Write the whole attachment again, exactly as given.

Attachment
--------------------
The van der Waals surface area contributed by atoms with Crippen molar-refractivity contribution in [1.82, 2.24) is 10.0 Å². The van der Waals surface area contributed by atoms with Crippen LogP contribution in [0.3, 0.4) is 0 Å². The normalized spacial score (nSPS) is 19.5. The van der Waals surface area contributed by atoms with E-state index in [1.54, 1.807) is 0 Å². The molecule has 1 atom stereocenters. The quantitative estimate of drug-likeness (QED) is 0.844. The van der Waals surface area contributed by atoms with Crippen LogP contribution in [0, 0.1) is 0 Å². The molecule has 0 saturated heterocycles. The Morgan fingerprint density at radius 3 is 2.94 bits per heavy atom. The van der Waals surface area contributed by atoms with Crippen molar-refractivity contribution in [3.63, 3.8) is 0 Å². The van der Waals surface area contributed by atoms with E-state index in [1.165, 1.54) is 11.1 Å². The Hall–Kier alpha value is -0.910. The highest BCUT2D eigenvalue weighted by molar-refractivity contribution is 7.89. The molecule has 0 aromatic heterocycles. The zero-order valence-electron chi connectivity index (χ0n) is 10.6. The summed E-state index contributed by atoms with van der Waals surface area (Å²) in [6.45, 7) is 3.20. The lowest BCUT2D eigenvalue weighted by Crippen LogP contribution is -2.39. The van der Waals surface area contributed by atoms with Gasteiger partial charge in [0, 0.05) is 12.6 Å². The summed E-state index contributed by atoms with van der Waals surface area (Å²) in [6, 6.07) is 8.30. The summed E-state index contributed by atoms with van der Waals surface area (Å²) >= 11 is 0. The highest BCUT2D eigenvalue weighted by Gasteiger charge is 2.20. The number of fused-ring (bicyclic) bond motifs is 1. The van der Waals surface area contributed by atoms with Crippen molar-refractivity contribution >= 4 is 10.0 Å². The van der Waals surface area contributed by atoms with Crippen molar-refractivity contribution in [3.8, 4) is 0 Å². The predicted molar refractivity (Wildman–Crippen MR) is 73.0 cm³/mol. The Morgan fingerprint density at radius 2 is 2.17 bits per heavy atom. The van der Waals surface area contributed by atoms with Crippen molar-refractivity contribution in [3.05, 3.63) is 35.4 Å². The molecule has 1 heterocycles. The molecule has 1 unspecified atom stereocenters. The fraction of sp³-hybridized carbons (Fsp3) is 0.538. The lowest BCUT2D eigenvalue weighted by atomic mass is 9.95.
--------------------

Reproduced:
The van der Waals surface area contributed by atoms with Crippen molar-refractivity contribution in [1.82, 2.24) is 10.0 Å². The van der Waals surface area contributed by atoms with Crippen LogP contribution in [0.3, 0.4) is 0 Å². The normalized spacial score (nSPS) is 19.5. The van der Waals surface area contributed by atoms with E-state index in [1.54, 1.807) is 0 Å². The molecule has 1 atom stereocenters. The quantitative estimate of drug-likeness (QED) is 0.844. The van der Waals surface area contributed by atoms with Crippen LogP contribution in [0, 0.1) is 0 Å². The molecule has 0 saturated heterocycles. The Morgan fingerprint density at radius 3 is 2.94 bits per heavy atom. The van der Waals surface area contributed by atoms with Crippen molar-refractivity contribution in [3.63, 3.8) is 0 Å². The van der Waals surface area contributed by atoms with E-state index in [1.165, 1.54) is 11.1 Å². The Hall–Kier alpha value is -0.910. The highest BCUT2D eigenvalue weighted by molar-refractivity contribution is 7.89. The molecule has 0 aromatic heterocycles. The zero-order valence-electron chi connectivity index (χ0n) is 10.6. The summed E-state index contributed by atoms with van der Waals surface area (Å²) in [6.45, 7) is 3.20. The lowest BCUT2D eigenvalue weighted by Crippen LogP contribution is -2.39. The van der Waals surface area contributed by atoms with Gasteiger partial charge in [0, 0.05) is 12.6 Å². The summed E-state index contributed by atoms with van der Waals surface area (Å²) in [6, 6.07) is 8.30. The summed E-state index contributed by atoms with van der Waals surface area (Å²) >= 11 is 0. The highest BCUT2D eigenvalue weighted by Gasteiger charge is 2.20. The number of fused-ring (bicyclic) bond motifs is 1. The van der Waals surface area contributed by atoms with Crippen molar-refractivity contribution >= 4 is 10.0 Å². The van der Waals surface area contributed by atoms with Crippen molar-refractivity contribution in [3.8, 4) is 0 Å². The predicted molar refractivity (Wildman–Crippen MR) is 73.0 cm³/mol. The Morgan fingerprint density at radius 2 is 2.17 bits per heavy atom. The van der Waals surface area contributed by atoms with Crippen molar-refractivity contribution in [3.05, 3.63) is 35.4 Å². The molecule has 1 heterocycles. The molecule has 1 unspecified atom stereocenters. The fraction of sp³-hybridized carbons (Fsp3) is 0.538. The lowest BCUT2D eigenvalue weighted by atomic mass is 9.95.